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Muscle and fat aftereffects and the role of gender: Implications for body image disturbance

Brooks, KR, Keen, E, Sturman, D, Mond, JM ORCID: 0000-0002-0410-091X, Stevenson, RJ and Stephen, ID 2019 , 'Muscle and fat aftereffects and the role of gender: Implications for body image disturbance' , British Journal of Psychology , pp. 1-20 , doi: 10.1111/bjop.12439.

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Abstract

Body image disturbance – a cause of distress amongst the general population and thosediagnosed with various disorders – is often attributed to the media’s unrealistic depictionof ideal bodies. These ideals are strongly gendered, leading to pronounced fat concernamongst females, and a male preoccupation with muscularity. Recent research suggeststhat visual aftereffects may be fundamental to the misperception of body fat and musclemass – the perceptual component of body image disturbance. This study sought toestablish the influence of gender on these body aftereffects. Male and female observerswere randomly assigned to one of four adaptation conditions (low-fat, high-fat, lowmuscle, and high-muscle bodies) and were asked to adjust the apparent fat and musclelevels of male and female bodies to make them appear as ‘normal’ as possible both beforeadaptation and after adaptation. While neither the gender of observers nor of bodystimuli had a direct effect, aftereffect magnitude was significantly larger when observersviewed own-gender (compared with other-gender) stimuli. This effect, which may be dueto attentional factors, could have implications for the development of body imagedisturbance, given the preponderance of idealized own-gender bodies in media marketedto male and female consumers.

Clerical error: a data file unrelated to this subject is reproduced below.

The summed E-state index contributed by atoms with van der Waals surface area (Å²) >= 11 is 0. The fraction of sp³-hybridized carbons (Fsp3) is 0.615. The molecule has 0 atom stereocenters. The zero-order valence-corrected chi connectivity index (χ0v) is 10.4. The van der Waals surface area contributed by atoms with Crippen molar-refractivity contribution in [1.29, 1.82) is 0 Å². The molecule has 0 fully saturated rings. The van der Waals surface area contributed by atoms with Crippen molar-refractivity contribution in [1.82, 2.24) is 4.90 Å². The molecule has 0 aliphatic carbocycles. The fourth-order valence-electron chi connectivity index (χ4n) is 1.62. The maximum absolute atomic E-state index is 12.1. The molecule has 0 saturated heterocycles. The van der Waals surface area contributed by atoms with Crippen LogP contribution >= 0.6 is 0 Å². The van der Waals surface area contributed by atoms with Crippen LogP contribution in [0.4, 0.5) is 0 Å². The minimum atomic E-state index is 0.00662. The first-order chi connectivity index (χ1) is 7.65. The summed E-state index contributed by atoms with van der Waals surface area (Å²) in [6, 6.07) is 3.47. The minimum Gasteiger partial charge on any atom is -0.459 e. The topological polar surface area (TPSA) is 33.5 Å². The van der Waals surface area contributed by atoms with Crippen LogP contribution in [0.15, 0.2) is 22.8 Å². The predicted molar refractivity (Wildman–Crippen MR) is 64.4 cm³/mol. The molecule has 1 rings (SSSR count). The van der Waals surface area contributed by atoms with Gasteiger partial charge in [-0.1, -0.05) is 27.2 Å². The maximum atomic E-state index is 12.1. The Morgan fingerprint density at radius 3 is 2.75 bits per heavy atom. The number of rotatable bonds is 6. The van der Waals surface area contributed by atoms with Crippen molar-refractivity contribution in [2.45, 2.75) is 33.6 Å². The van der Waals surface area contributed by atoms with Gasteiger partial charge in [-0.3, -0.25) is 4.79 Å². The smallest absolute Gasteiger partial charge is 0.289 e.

Item Type: Article
Authors/Creators:Brooks, KR and Keen, E and Sturman, D and Mond, JM and Stevenson, RJ and Stephen, ID
Keywords: body image disturbance; visual aftereffects; gender
Journal or Publication Title: British Journal of Psychology
Publisher: British Psychological Soc
ISSN: 0007-1269
DOI / ID Number: 10.1111/bjop.12439
Copyright Information:

© 2019 The British Psychological Society

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